Arts & Culture News

Open Season

King’s Theatrical Society’s Frist Season Brings Big Changes

By Seana Stevenson -October 28th, 2011

The King’s Theatrical Society decided to take a different route with their 81st year. The executive choose a smaller season of five strong plays, where directors have more than beautiful dialogue but intricate sets, techniques and costumes. This season offers more comedies, and different approaches to stories King’s students know well.
Dave Etherington, KTS vice president, explained the rationale behind this year’s decision to switch up the format of the KTS seasons. “The reason we did that is that Chloe (Hung, director of Noises Off) came to us with a pitch that required an immense build, and this is a show that everyone wanted to do.” Choosing Noises Off for Second Season meant that Hung would have three weeks undisturbed in the Pit to build her set. “We were trying just to think outside the box,” Etherington said.
Thinking outside the box seems to be the theme this year. With a smaller season, they’ve allowed more elaborate productions and longer production weeks.
Another update to the KTS is the KSU-funded, and King’s Dance Collective co-ownership of the floor for the Red Room. The Mylar flooring is also portable and can be used in other rooms as well as the Pit. “The King’s Student Union just gave us $2,400 to purchase three rolls of Mylar flooring.” Said Etherington.
This floor will help to transform the Red Room from a classroom into a more viable performance space. “This flooring we got for three main reasons. One is a dark surface that can be applied and than taken off the red room floor. The second is the floor is very slippery, so if you are doing a show with a lot of movement, it is very dangerous for the actors. And the third reason we went with Mylar is it’s springy, which is an ideal dance surface,” said Etherington.
While the Red Room is opening up its doors for more use, the Pit will be lowering its capacity in 2012. “We are waiting for a decision from the Property, Grounds and Safety committee as to whether or not they are going to put the fire capacity on immediately,” said Etherington. That capacity is 60 people.
Luckily, the capacity issues will not be affecting the first show of the year, Art directed by two first-year students, Laura Gallagher-Doucette and Miranda Jones. The two were thrilled to be able to discuss their show, and when asked what the show meant to them, they looked at each other with giant smiles on their faces and replied “So much!”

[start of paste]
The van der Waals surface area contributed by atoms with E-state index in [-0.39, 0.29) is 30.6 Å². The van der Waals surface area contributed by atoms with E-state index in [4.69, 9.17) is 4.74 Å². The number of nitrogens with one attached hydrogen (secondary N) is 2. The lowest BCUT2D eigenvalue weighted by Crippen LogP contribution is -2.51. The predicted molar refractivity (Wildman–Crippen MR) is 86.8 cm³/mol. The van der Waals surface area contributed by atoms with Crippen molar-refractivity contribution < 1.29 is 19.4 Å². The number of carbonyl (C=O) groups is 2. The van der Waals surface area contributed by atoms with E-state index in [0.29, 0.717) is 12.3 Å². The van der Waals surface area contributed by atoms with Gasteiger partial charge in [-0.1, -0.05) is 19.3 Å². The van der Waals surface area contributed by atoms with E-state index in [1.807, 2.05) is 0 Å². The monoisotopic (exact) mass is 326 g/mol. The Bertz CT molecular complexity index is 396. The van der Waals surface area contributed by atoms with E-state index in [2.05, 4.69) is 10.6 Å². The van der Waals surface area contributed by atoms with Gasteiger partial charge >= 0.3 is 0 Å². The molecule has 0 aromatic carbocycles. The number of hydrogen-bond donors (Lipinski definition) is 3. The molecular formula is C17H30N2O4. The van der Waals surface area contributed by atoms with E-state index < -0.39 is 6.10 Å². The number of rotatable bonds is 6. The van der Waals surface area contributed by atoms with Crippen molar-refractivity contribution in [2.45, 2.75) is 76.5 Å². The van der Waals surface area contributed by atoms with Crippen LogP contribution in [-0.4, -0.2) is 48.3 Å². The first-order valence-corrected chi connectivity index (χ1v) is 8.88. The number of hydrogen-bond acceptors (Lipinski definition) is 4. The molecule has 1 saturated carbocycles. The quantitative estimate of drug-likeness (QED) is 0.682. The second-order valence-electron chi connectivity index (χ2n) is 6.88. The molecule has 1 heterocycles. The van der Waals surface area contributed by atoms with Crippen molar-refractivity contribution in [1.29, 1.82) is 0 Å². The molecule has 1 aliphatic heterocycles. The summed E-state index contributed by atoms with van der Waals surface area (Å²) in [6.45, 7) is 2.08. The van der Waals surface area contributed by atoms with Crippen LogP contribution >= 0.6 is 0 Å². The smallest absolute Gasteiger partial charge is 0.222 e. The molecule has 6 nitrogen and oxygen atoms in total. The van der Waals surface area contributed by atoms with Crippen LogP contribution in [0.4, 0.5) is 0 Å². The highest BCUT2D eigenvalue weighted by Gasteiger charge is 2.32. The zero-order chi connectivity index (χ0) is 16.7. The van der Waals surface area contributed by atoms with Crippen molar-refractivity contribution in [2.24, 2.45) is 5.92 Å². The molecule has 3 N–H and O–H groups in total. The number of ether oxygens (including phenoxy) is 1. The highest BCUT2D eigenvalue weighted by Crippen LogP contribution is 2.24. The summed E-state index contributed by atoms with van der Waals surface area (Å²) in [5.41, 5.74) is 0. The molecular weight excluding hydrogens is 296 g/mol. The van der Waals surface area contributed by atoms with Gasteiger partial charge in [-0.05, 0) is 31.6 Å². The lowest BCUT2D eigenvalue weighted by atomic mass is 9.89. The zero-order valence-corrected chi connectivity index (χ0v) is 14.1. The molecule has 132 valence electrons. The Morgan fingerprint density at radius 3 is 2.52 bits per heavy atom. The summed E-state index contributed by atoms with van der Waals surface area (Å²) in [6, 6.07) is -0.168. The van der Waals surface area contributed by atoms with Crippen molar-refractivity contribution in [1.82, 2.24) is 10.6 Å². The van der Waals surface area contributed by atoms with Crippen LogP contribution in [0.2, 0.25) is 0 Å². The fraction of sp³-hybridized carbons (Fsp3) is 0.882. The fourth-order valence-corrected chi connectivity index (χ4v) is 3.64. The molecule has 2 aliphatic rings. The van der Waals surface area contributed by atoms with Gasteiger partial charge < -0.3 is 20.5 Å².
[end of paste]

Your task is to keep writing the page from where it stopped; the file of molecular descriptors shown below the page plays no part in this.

Gallagher-Doucette describes the show as a “three-hander. It’s a dark comedy and it revolves around a work of art. It’s about three friends. One of them buys a modern art painting that is completely white.”
“For 200,000 Franks,” Jones chimes in. “Right, and the three friends get into an argument about whether or not that’s a valid expression of art and what art is. That leads them to question their friendship and what they have in common,” continued Doucette.
Having first-years direct is also a point of pride with Etherington and the KTS. “We think one of the best things about the King’s Theatrical Society, unlike other theatrical groups, is that you don’t have to wait until your third or fourth year to get some of the top jobs. Directing is a thrilling experience and you don’t have to wait.”
Art runs in the Pit, Wednesday, November 9th through Saturday, November 12th.
The Penelopiad
“I’m incredibly thrilled for that show. It’s got an all female cast, which I think is excellent because…we have so many women actors here, and they are always struggling, generally, for a smaller number of parts… That was very exciting for us. Ideally we would like to see that ratio continue in a direction where we have more female roles than male to reflect the people who come out and audition,” Etherington said.